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Sport is over-serious, says report

29 June 2012


Quad race: Ben Cross as Harold Abrahams and Nigel Havers as Lord Andrew Lindsay run in a scene from the digitally remastered 1981 film Chariots of Fire, to be released next month

Quad race: Ben Cross as Harold Abrahams and Nigel Havers as Lord Andrew Lindsay run in a scene from the digitally remastered 1981 film Chariots of F...

SPORT needs to be valued for its own sake, and released from the "demands of public utility", a new report suggests.

The report, Give Us Our Ball Back: Reclaiming sport for the common good, by Paul Bickley and Sam Tomlin, is published by the public-theology think tank Theos, and the Sports Think Tank.

"A theological understanding of sport relies on the concept of 'play'," it says. "Jesuit theologian Karl Rahner suggested that God was the 'ultimate player'. Creation did not need to happen, and though something meaningful was produced that pleased God (creation itself) the act of creating itself was of value.

"But play has become dominated by a version of the Protestant work ethic, stripped of its religious meaning. This has resulted in a fatal shift towards over-seriousness and an emphasis on extrinsic benefits."

Sport should be released from "the demands of public utility", and allowed "to occupy its rightful place in society - that of contributing to a full, happy and meaningful life".

The director of Sports Think Tank, Andy Reed, said: "Those of us who love sport need to remember to be cautious about placing unrealistic political, economic, and social demands on it, and relearn how to value it for its own sake."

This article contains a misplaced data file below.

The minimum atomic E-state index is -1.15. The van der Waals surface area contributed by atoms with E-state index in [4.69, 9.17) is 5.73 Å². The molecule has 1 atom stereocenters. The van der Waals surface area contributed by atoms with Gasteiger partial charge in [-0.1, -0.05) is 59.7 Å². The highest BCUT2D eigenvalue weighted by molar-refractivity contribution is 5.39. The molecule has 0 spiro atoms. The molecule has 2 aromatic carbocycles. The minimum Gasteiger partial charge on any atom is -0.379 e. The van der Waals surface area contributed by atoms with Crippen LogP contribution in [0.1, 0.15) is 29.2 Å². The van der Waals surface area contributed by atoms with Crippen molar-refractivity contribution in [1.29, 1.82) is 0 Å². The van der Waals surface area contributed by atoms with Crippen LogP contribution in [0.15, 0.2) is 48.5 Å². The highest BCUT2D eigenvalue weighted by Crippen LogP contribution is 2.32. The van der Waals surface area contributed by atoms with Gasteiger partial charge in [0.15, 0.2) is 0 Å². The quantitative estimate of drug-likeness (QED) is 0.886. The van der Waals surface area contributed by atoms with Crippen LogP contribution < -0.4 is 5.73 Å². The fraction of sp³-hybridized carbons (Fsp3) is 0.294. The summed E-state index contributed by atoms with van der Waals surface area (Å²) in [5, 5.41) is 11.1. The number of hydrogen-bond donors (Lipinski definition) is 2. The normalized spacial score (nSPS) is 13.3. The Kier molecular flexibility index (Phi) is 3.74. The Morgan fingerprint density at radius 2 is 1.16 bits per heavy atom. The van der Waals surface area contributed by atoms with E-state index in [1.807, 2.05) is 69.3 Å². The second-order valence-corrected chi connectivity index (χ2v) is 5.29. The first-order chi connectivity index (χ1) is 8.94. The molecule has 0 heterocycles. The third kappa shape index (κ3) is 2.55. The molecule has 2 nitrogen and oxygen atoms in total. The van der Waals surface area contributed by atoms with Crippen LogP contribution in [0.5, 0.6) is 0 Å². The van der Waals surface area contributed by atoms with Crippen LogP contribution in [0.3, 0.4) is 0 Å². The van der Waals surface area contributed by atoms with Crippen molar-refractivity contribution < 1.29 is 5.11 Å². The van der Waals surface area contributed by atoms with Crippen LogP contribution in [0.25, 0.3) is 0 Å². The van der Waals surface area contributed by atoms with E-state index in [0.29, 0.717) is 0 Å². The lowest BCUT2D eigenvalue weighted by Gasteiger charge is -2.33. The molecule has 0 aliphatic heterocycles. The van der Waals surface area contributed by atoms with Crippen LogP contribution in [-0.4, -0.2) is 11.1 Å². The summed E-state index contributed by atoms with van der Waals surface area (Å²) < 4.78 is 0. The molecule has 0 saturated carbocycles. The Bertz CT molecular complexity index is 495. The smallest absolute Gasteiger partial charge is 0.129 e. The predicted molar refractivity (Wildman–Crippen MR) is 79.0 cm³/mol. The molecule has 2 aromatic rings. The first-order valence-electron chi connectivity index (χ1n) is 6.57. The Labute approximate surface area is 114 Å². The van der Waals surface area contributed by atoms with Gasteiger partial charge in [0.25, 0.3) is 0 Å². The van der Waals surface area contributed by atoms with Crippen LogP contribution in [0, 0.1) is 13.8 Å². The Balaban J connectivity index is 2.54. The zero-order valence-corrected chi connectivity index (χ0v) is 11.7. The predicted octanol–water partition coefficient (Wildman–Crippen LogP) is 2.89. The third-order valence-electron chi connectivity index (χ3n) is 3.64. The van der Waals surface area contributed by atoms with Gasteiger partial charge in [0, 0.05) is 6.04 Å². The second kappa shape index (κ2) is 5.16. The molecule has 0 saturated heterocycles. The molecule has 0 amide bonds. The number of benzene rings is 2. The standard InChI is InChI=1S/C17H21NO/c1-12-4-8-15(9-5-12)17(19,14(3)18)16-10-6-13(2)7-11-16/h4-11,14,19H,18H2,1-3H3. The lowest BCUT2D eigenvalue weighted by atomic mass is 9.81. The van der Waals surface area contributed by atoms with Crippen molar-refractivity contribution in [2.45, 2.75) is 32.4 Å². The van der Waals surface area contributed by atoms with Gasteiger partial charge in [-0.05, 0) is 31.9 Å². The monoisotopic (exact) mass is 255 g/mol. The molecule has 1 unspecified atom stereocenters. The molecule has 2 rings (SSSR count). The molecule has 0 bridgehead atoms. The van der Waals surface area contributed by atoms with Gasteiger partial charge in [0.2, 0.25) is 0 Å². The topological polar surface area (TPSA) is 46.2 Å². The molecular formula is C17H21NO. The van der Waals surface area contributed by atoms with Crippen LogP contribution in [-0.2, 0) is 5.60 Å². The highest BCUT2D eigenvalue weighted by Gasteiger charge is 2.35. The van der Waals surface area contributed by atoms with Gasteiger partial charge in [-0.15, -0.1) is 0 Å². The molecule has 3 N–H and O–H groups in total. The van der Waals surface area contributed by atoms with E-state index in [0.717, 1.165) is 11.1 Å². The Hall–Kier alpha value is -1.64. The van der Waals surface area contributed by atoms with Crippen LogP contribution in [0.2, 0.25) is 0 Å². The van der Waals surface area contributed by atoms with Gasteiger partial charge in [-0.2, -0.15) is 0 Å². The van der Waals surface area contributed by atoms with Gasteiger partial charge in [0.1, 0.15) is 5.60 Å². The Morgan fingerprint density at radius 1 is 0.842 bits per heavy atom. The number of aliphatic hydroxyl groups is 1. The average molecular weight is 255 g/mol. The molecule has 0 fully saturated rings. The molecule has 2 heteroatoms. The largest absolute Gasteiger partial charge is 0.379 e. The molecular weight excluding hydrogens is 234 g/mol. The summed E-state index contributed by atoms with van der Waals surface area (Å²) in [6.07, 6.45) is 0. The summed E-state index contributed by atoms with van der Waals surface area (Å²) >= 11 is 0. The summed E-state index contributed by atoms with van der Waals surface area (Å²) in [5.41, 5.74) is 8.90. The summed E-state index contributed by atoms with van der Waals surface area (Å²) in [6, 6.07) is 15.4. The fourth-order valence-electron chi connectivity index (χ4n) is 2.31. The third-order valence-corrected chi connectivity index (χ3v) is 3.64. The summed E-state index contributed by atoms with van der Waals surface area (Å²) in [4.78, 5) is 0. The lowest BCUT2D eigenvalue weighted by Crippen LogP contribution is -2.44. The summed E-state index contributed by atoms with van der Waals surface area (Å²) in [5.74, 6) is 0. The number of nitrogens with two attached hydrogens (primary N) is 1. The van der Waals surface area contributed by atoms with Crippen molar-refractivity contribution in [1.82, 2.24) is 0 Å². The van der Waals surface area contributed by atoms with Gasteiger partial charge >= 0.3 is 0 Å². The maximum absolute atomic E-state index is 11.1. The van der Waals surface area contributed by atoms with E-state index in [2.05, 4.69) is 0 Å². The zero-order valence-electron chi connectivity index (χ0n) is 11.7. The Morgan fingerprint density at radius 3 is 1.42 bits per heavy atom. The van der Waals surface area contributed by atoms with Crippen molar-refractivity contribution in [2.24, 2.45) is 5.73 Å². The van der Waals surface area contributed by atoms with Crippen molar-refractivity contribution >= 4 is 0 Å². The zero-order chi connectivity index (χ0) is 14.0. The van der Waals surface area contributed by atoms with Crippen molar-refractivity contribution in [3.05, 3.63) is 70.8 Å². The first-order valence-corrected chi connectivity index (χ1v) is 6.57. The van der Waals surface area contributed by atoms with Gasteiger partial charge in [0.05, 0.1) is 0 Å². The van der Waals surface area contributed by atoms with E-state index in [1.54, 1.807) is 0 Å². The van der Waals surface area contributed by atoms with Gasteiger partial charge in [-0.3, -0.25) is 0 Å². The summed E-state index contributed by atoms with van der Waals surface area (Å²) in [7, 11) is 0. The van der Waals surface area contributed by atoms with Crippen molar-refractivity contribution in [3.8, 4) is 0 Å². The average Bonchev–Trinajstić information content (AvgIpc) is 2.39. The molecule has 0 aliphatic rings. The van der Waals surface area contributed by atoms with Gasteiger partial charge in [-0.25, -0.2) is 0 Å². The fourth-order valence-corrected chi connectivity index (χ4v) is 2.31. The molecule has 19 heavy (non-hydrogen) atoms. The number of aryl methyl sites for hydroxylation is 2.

The report also argues that "mega-events", such as the Olympics, "have no clear effect" on public participation in sport. "The biggest factor affecting participation is general life circumstances", such as moving, or getting married.

A poll of 2045 adults, commissioned by Theos and carried out by ComRes, found that 80 per cent of respondents disagreed with the statement: "I'm inspired to play more sport at the moment because of the London 2012 Olympics." Sixty-four per cent of those who responded thought that the taxpayer had contributed too much for the Olympics.

Among the report's recommendations are that a conversation should take place "about the ethical nature of competition: what would it be for teams to have a deeper appreciation of the opportunities that come with the loss of a match, to understand the history, tradition and practices of a specific sport or to accept the fallibility of a match official without questioning his or her integrity?"

 Additional reporting by Barnaby Duggan.



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